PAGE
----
Assignment: Log into the Online system for this class and do the assignment "Tell me about you."
You can do your programming homework at the computer labs on campus.
Attend class: Do not get behind in the class. The class is accumulative. What you learn this week will be used to do the work next week. If you miss classes you will soon be lost. Plan to miss no classes. Bring your textbook and all handouts to class each meeting.
Course Learning Outcomes
The student will create, execute, and test C++ programs using calculations and decision statements. The student will create, execute, and test C++ programs using loops, arrays, and pointers. The student will create, execute, and test C++ programs using functions. The student will create execute, and test C++ programs using structures, classes, and objects. The student will create, execute, and test C++ programs using standard input/output, character I/O and file I/O. The student will evaluate and select the best programming method to solve problems.
Grading: This course has Credit/No Credit Option. You will normally get a grade in the class, but if you fill out a Credit/No Credit petition before 1/3 of the class has passed, you can take the class for credit/no credit. Petitions are available at the office or registrar. Please tell me if you do request a Credit/No Credit Option. In order to get a Credit, you need to earn at least a C grade.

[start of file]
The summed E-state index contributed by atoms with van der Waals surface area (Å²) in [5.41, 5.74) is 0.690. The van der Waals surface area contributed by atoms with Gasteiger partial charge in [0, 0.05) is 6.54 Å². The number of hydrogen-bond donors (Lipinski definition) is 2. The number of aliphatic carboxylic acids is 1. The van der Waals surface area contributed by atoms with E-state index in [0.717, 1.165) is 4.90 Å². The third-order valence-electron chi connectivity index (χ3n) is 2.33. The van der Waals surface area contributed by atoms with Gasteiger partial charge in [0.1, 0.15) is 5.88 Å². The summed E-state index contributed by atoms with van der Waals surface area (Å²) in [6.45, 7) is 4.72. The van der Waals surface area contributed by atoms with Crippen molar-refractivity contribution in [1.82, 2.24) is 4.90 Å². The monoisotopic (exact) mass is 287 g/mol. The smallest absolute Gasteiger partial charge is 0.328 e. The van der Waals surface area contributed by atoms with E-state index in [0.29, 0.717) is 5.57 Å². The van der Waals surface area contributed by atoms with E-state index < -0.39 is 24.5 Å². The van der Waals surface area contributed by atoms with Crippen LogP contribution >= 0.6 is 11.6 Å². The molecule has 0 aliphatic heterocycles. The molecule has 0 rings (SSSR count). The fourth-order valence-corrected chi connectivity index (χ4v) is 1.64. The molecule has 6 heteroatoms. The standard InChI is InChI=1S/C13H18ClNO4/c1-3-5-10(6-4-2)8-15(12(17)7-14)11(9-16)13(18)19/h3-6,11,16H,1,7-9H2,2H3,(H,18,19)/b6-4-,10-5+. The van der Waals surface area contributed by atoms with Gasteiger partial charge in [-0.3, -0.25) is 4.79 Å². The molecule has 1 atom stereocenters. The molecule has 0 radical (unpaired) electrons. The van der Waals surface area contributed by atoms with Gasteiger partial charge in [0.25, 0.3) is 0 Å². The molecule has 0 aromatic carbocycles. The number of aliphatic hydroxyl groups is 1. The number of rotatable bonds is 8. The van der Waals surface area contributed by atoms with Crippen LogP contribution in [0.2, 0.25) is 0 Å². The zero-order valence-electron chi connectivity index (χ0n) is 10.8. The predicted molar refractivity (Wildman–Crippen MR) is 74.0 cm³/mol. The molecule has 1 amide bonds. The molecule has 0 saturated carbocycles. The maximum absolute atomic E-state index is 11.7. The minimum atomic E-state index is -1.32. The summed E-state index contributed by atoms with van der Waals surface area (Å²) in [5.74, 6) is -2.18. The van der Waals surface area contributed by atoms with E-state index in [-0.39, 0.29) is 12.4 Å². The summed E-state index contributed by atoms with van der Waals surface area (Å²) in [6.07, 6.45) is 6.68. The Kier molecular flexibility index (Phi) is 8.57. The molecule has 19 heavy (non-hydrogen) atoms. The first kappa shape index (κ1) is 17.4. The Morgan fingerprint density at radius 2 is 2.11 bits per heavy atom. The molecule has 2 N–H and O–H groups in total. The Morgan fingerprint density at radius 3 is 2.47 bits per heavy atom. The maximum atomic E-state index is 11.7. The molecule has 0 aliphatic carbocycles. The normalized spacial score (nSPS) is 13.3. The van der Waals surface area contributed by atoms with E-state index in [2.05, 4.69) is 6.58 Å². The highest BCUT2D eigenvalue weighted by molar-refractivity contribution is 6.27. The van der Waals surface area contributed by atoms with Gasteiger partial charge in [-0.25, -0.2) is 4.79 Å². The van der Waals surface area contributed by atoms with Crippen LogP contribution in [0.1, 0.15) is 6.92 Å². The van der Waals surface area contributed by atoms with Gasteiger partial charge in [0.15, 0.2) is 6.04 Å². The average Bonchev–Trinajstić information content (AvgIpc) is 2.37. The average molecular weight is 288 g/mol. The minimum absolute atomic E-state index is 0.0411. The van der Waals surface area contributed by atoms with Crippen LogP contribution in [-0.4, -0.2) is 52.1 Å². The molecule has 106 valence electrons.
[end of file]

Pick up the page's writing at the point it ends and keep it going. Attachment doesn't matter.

If you want or need a good grade because you want to transfer to a 4-year school, are on academic probation, want a scholarship, or just want good grades do the work for a good grade. Donít bother telling me you need a good grade the last week if you have not done the work for a good grade.
Incompletes: I seldom give incompletes and never give them just because you have not done the work. Almost no one ever finishes an Incomplete. Occasionally, people that have been doing the class work have severe family or personal problems and I do give them an Incomplete.
Drops: If you stop attending class, you must fill out a class drop form or you will get an F grade in the class. This does not do you, me, or the school any good. So if you stop taking the class, drop it at the A&R office.
Special needs: If you have special needs such as hearing problem, visual problems, or other needs, please tell me after class and I will try to assist you.
After all that, this is a fun class. You will learn a lot that will help you in your other classes and help you obtain useful job skills.
I am interested in suggestions about assignments, lectures, and the material covered.
The next class you might want to take is CSIS 45 C++ Programming I (uses Microsoft Windows), CSIS 46 C++ Programming II, or CSIS 54 Perl Programming.
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Please feel free to send us your comments and questions.
Send e-mail messages to Dennie Van Tassel at firstname.lastname@example.org
Last revised on August 05, 2013.